Woman angry at man, sought a hitman over the dark web to shoot him at work, feds say

A woman went on the dark web looking to hire a hitman “for a simple quick job,” federal prosecutors said.

Now, she could go to prison after being accused of paying in Bitcoin, a virtual currency, to have a man shot and killed at his workplace, a department store in central Virginia, court docs show. Ultimately, the plot was unsuccessful.

Annie Nicole Ritenour, 27, of Culpeper, Virginia, pleaded guilty May 31 to one count of using interstate commerce facilities in the commission of a murder-for-hire, the U.S. Attorney’s Office for the Western District of Virginia said in a June 1 news release.

Ritenour is facing 36 to 87 months in prison, according to officials.

McClatchy News contacted Ritenour’s public defender, Erin Trodden, for comment June 2 and didn’t immediately receive a response.

‘Can kill any person you want’

Ritenour is accused of visiting a website that advertises murder-for-hire services, prosecutors say.

On the site’s homepage, it says “[W]e can kill any person you want, as long as it is not a president or very important person that is guarded by the military,” according to court documents.

The website also advertises it can make murders “look accidental” and carry out kidnappings, beatings, arson and more, court docs say.

However, what Ritenour didn’t know was despite the website’s listed services, such services were never carried out after interested customers paid for them, according to an affidavit.

“Thousands of happy customers recommend our products and services such as drugs, guns, assault, arson, and murder,” the website also says, according to prosecutors.

On June 23, 2021, and June 24, 2021, Ritenour paid the website $3,200 in Bitcoin as payment for murder services, an agreed upon statement of facts filed May 31 in court says.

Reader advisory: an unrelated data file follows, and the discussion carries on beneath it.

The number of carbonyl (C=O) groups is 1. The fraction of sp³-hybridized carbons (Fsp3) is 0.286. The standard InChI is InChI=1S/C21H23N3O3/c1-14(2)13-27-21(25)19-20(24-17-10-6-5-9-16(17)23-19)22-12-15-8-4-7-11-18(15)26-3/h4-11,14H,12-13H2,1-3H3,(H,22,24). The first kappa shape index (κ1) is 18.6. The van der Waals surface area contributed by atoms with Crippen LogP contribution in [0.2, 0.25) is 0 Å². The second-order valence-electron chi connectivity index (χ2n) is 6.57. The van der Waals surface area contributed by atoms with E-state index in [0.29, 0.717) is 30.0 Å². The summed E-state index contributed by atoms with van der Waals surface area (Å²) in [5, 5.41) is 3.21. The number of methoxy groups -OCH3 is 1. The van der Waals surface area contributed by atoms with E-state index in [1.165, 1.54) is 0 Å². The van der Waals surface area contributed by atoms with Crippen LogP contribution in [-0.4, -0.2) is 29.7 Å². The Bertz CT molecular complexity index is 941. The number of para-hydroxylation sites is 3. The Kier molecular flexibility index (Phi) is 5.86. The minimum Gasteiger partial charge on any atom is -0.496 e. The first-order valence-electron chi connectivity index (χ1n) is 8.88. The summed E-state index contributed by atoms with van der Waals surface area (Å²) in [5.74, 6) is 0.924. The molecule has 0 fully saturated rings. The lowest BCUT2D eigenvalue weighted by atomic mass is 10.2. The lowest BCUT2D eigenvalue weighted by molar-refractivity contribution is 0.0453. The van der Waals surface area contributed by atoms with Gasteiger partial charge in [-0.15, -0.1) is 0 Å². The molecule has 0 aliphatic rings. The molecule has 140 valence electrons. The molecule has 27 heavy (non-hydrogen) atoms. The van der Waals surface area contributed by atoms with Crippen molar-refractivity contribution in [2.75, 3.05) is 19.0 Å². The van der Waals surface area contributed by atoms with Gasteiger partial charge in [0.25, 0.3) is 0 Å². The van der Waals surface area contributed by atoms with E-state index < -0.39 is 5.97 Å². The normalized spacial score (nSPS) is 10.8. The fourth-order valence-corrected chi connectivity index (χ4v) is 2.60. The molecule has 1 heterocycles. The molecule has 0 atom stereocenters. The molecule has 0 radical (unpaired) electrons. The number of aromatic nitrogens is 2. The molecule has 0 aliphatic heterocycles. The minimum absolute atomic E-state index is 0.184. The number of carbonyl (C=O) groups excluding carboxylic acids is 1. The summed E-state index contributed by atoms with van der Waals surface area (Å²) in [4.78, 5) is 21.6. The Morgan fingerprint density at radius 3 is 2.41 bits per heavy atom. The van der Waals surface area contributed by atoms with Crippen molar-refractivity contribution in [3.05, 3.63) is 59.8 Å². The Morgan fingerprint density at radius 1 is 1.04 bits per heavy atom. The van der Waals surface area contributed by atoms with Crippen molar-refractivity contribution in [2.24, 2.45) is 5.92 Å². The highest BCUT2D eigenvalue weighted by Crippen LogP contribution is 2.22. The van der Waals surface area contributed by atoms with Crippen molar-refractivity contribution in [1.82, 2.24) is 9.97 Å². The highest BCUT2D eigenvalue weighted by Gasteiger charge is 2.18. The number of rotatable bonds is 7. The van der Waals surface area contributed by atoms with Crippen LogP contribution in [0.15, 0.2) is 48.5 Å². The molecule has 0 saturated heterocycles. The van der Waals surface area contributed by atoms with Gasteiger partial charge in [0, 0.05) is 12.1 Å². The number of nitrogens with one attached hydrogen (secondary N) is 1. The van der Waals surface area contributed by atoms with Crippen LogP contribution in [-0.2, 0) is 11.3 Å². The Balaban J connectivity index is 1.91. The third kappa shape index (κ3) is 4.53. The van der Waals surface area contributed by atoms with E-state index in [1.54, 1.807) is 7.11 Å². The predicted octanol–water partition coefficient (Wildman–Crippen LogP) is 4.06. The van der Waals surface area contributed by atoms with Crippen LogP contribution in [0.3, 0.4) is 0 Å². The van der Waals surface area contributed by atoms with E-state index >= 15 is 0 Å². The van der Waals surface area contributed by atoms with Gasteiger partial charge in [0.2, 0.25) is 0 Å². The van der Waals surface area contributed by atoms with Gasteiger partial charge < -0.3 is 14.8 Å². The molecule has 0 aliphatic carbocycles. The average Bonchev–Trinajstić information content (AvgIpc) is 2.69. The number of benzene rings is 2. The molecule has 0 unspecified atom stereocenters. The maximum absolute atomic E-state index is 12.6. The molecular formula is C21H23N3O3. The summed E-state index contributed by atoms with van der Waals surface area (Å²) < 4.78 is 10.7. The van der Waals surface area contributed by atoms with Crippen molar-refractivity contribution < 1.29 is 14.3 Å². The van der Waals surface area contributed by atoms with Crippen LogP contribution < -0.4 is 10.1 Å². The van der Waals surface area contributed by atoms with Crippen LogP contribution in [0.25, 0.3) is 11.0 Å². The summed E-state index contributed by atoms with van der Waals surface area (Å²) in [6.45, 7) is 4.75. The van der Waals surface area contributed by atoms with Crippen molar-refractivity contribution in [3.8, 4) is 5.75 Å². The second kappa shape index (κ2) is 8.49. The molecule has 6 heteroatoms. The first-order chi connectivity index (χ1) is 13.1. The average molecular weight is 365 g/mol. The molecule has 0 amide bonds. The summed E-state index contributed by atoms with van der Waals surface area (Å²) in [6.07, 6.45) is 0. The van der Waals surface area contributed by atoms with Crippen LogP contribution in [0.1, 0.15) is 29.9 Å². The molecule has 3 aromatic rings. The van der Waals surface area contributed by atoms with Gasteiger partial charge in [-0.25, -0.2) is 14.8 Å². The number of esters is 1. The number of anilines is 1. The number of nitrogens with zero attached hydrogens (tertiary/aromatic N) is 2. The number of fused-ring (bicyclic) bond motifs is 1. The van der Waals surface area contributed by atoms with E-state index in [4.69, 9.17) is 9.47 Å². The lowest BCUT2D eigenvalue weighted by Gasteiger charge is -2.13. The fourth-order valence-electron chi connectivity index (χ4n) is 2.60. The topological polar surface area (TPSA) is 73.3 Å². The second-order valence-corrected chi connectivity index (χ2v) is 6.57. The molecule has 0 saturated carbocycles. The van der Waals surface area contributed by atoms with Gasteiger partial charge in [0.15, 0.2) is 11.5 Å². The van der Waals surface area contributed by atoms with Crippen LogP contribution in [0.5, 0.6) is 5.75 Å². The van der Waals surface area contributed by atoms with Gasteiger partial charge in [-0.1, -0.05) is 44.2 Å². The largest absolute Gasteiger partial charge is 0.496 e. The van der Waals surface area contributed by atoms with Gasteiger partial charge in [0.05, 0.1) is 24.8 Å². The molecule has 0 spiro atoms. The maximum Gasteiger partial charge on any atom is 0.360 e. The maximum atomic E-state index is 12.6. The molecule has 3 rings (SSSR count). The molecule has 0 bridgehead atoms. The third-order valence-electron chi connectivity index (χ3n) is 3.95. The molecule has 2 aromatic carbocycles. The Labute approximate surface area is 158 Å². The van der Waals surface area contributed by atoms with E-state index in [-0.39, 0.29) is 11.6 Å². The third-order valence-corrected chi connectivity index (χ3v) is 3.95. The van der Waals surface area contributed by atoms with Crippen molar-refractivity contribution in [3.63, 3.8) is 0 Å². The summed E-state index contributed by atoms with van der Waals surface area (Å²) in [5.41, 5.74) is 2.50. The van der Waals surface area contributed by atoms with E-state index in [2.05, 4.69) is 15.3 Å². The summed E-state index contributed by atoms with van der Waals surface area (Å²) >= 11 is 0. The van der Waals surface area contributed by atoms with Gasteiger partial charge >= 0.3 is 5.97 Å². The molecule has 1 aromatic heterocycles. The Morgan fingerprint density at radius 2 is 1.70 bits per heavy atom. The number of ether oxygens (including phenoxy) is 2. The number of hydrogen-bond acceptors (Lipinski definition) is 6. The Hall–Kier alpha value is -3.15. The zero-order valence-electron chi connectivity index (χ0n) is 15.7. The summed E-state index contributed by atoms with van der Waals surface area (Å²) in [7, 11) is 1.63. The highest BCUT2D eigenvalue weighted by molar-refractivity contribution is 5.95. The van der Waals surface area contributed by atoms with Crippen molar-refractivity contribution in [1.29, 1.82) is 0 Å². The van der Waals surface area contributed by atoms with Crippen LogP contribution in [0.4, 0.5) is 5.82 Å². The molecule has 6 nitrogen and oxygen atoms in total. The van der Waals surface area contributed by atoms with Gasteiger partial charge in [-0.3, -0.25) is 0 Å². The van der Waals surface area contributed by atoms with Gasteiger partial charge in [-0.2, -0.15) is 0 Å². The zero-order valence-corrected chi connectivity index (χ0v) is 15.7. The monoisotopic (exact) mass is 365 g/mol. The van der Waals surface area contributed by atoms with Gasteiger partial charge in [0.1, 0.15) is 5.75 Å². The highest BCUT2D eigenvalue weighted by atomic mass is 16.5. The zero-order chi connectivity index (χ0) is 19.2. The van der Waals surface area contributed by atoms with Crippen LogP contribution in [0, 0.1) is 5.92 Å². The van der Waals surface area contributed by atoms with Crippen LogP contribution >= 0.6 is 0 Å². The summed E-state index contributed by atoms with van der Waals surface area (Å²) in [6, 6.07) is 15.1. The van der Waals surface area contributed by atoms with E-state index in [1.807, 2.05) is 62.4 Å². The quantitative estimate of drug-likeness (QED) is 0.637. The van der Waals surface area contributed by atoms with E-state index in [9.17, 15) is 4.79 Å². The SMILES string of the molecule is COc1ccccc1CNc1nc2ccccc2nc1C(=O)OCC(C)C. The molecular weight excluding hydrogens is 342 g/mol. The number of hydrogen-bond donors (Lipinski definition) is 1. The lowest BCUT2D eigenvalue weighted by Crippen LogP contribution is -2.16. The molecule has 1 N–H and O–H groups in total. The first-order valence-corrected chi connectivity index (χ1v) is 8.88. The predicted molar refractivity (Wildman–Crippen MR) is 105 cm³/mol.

A day later, a website administrator, who identified himself as “Juan” from the “Sinaloa Cartel Cyberteam,” let Ritenour know they were aware she made a payment, according to the statement of facts.

The next day, Ritenour created an account on the website and put in an “order” for a hitman titled, “shoot and get away,” prosecutors said.

She included a photo of the target, listed the address of his work and work hours, and described his car and license plate number, the affidavit says.

“The days/time I mentioned will be the best time and place, I would say wait until he’s off at 3 and then make your move,” Ritenour wrote, according to the affidavit.

A few months later, FBI Charlottesville got a tip from FBI Knoxville that a confidential source informed them about how Ritenour had requested murder-for-hire services on the website, according to the affidavit.

Ritenour was ultimately arrested. She told investigators she was angry at the man she wanted killed and that’s why she submitted Bitcoin payments to the website, the statement of facts says.

As of the afternoon of June 2, Ritenour’s sentencing hearing date wasn’t listed.

Culpeper is about 45 miles northeast of Charlottesville.

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